Gov. Greg Abbott’s Executive Order No. GA-34 on March 2 lifted the mask mandate in the state of Texas. Following Abbott’s order, the University of Dallas’ President Jonathan J. Sanford lifted masking in the residential halls from 5 p.m. until 6 a.m. every day in a memo on March 9, but left other restrictions in place.
In an interview with The University News on March 18, Sanford explained that he wasn’t ready to loosen other restrictions without more guidance from the university’s COVID-19 task force.
“I hope to be able to slowly roll back a few other features. I was very glad to loosen up the dorm restrictions because students are in classes all day and then they have to go back, they live in the dorms, our residential students. This was some relief there,” Sanford said. “I would like to see more relief in our athletic center, that might be the next area that we will be looking at.”
Sanford said that he would reexamine the situation next week because he wants to receive further guidance from the COVID-19 task force.
Abbott’s executive order lifts all operating limits on businesses and lifts the Texas statewide mask mandate.
“We must now do more to restore livelihoods and normalcy for Texans by opening Texas 100 percent. Make no mistake, COVID-19 has not disappeared, but it is clear from the recoveries, vaccinations, reduced hospitalizations, and safe practices that Texans are using that state mandates are no longer needed,” Abbott stated in a press release.
Executive Order GA-34 prohibits any public authority from requiring any person to wear a face covering and prohibits the issuing of any penalty for failure to do so, although it allows private institutions to make and enforce rules regarding face coverings and other COVID-19 prevention protocols.
The executive order does make provisions allowing county judges to issue and enforce COVID-19 prevention guidelines in the event of increased hospitalizations due to COVID.
“‘Area with high hospitalizations’ means any Trauma Service Area that has had seven consectutive days in which the number of COVID-19 hospitalized patients as a percentage of total hospital capacity exceeds 15%.”
County judges in the areas specified above are allowed to impose guidelines so long as businesses are not required to operate under 50% capacity and as long as no restrictions are placed on religious services, public or private schools, institutions of higher education and child care services.
Other leaders have responded in various ways to Abbott’s new order.
Dallas County Judge Clay Jenkins wrote in a tweet that the move to reopen Texas was not based on science and instead is an attempt to divert attention from the winter storm crisis.
Meanwhile, on March 5, the Diocese of Dallas Bishop and University Chancellor Rev. Edward Burns issued a statement addressing the Governor’s decision.
“As your shepherd, I will always do whatever I can to protect my flock. Please join me in praying for an end to this horrific pandemic that has claimed countless lives. May our Heavenly Father grant us patience and understanding as we all work together to help bring an end to the spread of this deadly virus and the tremendous suffering it has caused,” Burns wrote.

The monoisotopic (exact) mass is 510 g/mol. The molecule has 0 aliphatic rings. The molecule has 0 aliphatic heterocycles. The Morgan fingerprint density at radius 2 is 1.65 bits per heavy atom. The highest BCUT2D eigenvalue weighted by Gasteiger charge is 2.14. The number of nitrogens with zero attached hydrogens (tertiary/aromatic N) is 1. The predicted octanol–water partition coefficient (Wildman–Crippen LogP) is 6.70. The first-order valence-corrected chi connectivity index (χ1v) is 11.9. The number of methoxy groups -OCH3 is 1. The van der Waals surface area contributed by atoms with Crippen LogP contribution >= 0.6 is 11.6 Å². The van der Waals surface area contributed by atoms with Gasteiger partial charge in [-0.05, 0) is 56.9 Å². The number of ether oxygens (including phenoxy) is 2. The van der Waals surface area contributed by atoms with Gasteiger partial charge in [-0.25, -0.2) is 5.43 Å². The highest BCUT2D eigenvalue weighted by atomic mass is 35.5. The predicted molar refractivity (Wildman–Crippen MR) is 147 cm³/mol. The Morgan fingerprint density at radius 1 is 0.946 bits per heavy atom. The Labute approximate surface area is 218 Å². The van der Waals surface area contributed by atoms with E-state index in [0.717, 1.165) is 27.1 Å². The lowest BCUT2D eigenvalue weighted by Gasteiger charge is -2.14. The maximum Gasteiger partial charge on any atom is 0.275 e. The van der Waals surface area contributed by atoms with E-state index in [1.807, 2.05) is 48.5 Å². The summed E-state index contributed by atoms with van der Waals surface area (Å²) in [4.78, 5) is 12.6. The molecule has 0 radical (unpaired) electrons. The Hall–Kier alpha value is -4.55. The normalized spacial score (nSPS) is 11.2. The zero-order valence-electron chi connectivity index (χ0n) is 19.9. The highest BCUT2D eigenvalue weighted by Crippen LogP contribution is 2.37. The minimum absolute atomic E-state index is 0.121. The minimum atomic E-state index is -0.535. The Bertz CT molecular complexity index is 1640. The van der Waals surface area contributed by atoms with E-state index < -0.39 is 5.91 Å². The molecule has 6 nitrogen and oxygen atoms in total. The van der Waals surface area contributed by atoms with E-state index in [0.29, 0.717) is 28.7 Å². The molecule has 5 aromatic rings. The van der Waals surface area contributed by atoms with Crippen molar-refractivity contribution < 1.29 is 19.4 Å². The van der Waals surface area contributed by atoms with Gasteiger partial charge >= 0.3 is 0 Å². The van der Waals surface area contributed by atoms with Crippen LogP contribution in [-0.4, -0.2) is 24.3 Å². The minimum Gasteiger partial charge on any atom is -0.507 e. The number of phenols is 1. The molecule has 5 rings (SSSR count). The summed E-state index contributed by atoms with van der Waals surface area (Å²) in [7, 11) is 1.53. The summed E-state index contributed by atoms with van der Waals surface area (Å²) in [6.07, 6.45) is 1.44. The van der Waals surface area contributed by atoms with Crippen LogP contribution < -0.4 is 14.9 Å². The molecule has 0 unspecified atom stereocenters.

Students have reacted to the COVID-19 policies in different ways.
Sophomore Business major Anna Walters was particularly concerned with the effect Abbott’s order would have on the state of Texas.
“With our citizens still catching COVID everyday, I think it is an inappropriate time for Abbott to end the lockdown and mask mandate in Texas,” Walters wrote. “I understand that people are tired of wearing masks, I am too. It is just simply not worth the risk of killing more people. With the vaccine on its way to being widely distributed, we will likely be able to resume a sense of normalcy in the coming year or so, but Gov. Abbott took it upon himself to decide the pandemic was over, when it is very much not.”
Walters also commented on UD’s change in its response to the pandemic.
“I think [Sanford] took a little after Abbott by lifting masking policies in dorms. Luckily, due to the nature of UD and it’s more suburban location, I don’t believe this action will pose a serious threat to our fellow Irving citizens. Overall, I respect his decisions concerning COVID matters, as he is doing a good job of keeping those at risk safe.”
In an email, sophomore Business major Gabriel Barba commented on President Sanford’s response to the changes in the pandemic.
“I think he’s doing good. If Texas follows Florida’s trends, we should see a regular and somewhat rapid (especially compared to the incredibly sluggish pace of policies concerning COVID across the nation over the past year) return to normal, and I hope that is reflected here at UD as well. I hope that Dr. Sanford continues to act in a way that upholds his responsibilities while also treating the students like adults and not small children to be led by the hand.”
As for the future, Sanford hopes masking will end at UD before next semester.
“The CDC, I saw today is going to be recommending 3 foot as opposed to 6 foot distancing. That won’t make a difference in our classrooms this semester, but for planning for next semester. It will make a big difference if we can sit in greater proximity to each other,” Sanford said. “I really hope that we do not have to wear masks, at least it would be nice if presenters don’t have to wear masks.”
“My principal lane is to make sure that we don’t cease in person classes.”